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Industrialization After the Civil War Thesis and Outline - Essay Example

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The period spanning 1865-1920 following the end of the Civil War in the United States experienced a rapid rate of industrialization and economic growth at an unprecedented rate. The industrialization during this period was a representation of the culmination of various factors…
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Industrialization After the Civil War Thesis and Outline
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American Industrialization after the Civil War Number Thesis The period spanning 1865-1920 following the end of the Civil War in the United States experienced a rapid rate of industrialization and economic growth at an unprecedented rate. The industrialization during this period was a representation of the culmination of various factors including expansion towards the west, advancements in technological developments, and immigration into the United States among others.
Outline
Major aspects of Industrialization during 1865-1920 that influenced U.S. (Bensel, 2000)
Boom of the railway transportation system that facilitated increase in the number of factories and development of improved methods of mass production of goods, which gave rise to emergence of big business
Influx in immigrant populations as the need for more labour intensified with the increase in number of factories
Increased rate of urbanization as more Americans lived in cities to work in the newly created industries
Groups that were mainly affected by industrialization (Clark, 2006; McConnaughy, 2013)
The period saw the emergence of women organizations as the major platforms for social and political reforms. The role played by middle-class women in the society changed as more women began to participate in philanthropic or charitable causes, formed clubs, and emphasized the need for social and political reforms, and got involved in the suffrage movement.
The business operation of farmers was significantly boosted since they had the requisite equipment. Better infrastructure opened up the markets, and improved standards of living meant that they had a ready demand
Native Americans were relocated, or forced to settle on assigned reservations. Native Indians were also forcefully assimilated into the American society
There was increased advocacy against child labour in American, which resulted in significant decrease in the number of children working in factories. Childhood on western farms changed significantly with the promotion of family interdependence. Children were encouraged on self-reliance, adaptability, and responsibility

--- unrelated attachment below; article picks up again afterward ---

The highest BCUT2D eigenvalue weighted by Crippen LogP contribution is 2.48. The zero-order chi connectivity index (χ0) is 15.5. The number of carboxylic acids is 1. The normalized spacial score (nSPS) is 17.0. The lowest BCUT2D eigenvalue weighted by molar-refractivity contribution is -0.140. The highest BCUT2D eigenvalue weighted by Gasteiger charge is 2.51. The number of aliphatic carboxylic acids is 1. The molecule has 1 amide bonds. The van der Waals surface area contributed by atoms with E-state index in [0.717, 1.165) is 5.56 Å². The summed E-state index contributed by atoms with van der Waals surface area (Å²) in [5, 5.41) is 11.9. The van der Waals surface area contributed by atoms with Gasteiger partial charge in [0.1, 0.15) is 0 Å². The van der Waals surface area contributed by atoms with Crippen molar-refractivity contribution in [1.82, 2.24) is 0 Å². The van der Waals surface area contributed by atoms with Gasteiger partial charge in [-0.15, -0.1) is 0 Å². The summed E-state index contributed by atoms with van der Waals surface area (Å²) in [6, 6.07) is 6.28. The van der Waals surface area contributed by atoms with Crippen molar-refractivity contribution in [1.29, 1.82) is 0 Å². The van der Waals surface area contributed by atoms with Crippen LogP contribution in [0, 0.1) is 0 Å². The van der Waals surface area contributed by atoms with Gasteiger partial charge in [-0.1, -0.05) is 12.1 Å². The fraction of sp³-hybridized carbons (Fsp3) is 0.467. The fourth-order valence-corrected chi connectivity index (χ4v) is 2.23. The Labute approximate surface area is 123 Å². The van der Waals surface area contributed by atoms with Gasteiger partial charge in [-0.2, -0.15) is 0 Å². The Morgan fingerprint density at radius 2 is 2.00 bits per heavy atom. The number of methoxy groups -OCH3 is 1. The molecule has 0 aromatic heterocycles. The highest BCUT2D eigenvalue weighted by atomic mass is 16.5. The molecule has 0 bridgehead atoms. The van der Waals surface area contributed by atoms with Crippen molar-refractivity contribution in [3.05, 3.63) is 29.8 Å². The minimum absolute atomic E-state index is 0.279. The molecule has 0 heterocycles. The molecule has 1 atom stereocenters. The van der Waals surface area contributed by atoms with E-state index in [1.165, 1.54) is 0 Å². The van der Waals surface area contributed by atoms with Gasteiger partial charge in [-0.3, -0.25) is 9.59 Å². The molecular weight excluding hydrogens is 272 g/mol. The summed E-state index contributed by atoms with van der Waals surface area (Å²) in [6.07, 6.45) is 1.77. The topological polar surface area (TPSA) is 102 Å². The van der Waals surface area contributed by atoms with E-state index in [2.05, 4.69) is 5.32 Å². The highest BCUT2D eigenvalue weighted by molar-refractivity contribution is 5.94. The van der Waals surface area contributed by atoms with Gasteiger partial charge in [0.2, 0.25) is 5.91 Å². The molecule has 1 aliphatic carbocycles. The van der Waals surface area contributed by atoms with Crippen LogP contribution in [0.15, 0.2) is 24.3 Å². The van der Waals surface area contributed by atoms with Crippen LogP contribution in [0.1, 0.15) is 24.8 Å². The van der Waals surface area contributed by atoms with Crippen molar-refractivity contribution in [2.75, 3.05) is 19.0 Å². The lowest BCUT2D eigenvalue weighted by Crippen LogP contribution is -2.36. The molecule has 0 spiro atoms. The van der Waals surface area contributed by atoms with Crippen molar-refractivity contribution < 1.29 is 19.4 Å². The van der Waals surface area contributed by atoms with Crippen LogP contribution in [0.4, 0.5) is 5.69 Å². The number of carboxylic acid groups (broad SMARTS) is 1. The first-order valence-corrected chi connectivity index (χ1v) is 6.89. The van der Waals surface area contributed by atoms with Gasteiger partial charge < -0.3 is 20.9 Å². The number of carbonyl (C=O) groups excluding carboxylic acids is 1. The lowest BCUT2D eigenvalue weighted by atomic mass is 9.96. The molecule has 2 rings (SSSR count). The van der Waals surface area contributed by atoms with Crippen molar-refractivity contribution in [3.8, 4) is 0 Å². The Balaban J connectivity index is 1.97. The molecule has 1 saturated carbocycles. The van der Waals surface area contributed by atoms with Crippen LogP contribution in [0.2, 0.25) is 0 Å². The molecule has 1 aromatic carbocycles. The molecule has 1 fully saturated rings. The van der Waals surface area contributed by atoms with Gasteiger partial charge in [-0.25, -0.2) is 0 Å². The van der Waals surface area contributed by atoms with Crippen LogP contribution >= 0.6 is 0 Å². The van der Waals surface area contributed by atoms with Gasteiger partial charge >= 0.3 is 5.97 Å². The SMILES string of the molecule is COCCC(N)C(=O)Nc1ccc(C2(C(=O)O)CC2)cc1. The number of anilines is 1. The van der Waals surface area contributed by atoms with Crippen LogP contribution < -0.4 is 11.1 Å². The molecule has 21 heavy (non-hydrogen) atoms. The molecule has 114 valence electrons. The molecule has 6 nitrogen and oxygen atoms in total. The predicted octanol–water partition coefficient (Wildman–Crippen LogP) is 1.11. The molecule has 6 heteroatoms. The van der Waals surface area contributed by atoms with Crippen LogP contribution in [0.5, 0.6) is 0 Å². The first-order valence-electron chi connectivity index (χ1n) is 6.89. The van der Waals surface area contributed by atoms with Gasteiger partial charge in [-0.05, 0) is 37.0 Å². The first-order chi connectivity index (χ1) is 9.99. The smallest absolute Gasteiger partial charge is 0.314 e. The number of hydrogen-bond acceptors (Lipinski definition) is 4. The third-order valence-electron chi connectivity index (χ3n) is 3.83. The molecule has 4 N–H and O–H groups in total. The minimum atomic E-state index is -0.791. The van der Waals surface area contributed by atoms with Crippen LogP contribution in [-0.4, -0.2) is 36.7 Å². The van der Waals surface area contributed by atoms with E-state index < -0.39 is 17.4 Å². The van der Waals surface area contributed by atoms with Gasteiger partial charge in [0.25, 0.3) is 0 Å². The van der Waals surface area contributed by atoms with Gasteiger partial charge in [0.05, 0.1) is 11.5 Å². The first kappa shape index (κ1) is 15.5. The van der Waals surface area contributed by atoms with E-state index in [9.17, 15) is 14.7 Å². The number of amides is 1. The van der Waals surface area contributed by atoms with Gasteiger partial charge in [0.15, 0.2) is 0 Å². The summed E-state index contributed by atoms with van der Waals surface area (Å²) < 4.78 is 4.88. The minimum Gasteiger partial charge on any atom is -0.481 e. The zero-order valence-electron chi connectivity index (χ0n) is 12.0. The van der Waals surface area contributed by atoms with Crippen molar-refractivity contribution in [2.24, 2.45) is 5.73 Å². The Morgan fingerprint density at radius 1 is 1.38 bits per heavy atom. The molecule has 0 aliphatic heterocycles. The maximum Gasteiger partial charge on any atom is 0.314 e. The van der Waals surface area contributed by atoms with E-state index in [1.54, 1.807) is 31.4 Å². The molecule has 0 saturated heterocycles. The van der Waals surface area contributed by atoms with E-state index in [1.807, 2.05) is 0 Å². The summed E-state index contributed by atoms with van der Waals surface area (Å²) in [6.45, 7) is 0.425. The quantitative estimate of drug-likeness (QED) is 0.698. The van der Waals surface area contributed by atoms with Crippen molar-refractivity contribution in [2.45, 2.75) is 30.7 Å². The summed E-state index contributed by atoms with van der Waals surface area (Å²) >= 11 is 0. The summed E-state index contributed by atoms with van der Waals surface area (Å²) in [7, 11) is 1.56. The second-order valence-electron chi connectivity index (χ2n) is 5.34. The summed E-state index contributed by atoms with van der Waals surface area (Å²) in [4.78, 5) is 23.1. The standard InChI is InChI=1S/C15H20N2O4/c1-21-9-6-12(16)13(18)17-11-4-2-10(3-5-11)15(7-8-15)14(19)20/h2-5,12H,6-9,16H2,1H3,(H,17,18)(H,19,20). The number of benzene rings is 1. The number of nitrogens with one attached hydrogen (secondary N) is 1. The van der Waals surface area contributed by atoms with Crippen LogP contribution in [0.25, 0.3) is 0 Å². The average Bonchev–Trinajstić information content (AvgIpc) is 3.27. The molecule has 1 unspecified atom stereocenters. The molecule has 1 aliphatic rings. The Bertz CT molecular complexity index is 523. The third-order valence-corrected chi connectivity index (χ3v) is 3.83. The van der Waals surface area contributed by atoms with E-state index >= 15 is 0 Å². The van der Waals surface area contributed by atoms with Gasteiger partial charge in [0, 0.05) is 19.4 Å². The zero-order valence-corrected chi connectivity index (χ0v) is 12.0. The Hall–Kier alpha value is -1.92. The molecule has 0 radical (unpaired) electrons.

The industrial workers were organized into unions that safeguarded their job security and wages. Prior to the formation of these unions, workers were forced to work longer hours for lower wages
Ways that industrialization affected the life of average working American during the period (Foy and Schlereth, 1992 )
Fundamental shifts in the work place with workers forced to work longer hours, decreased on-job safety, and a reduction in wages especially during business slumps
In the wake of competition from immigrant workers who were willing to work longer hours and for lower wages, workers formed labour unions. He major reasons for organized labour unions was to give the workers the powers over controlling the pace of production, gaining improved working conditions, and protecting job security
The emergence of organized labour unions also gave rise to mobilization of the workers into collective actions such as shutdowns, walkouts, and strikes
The standards of living were raised as mass production ensured that the goods available to the people were more in terms of quantity, variety, and were significantly affordable
Widening of the economic gap between the rich and poor, increase in corruption especially in political governance, and a rapid and permanent deterioration of the environment
References
Bensel, R. F. (2000). The political economy of American industrialization, 1877-1900.
Cambridge England: Cambridge University Press.
Clark, J. F. (2006). The Gilded Age. New York: Facts On File.
Foy, J. H., & Schlereth, T. J. (1992). American home life, 1880-1930: A social history of spaces
and services. Knoxville: University of Tennessee Press
McConnaughy, C. M. (2013). The woman suffrage movement in America: A reassessment.
England: Cambridge University Press Read More
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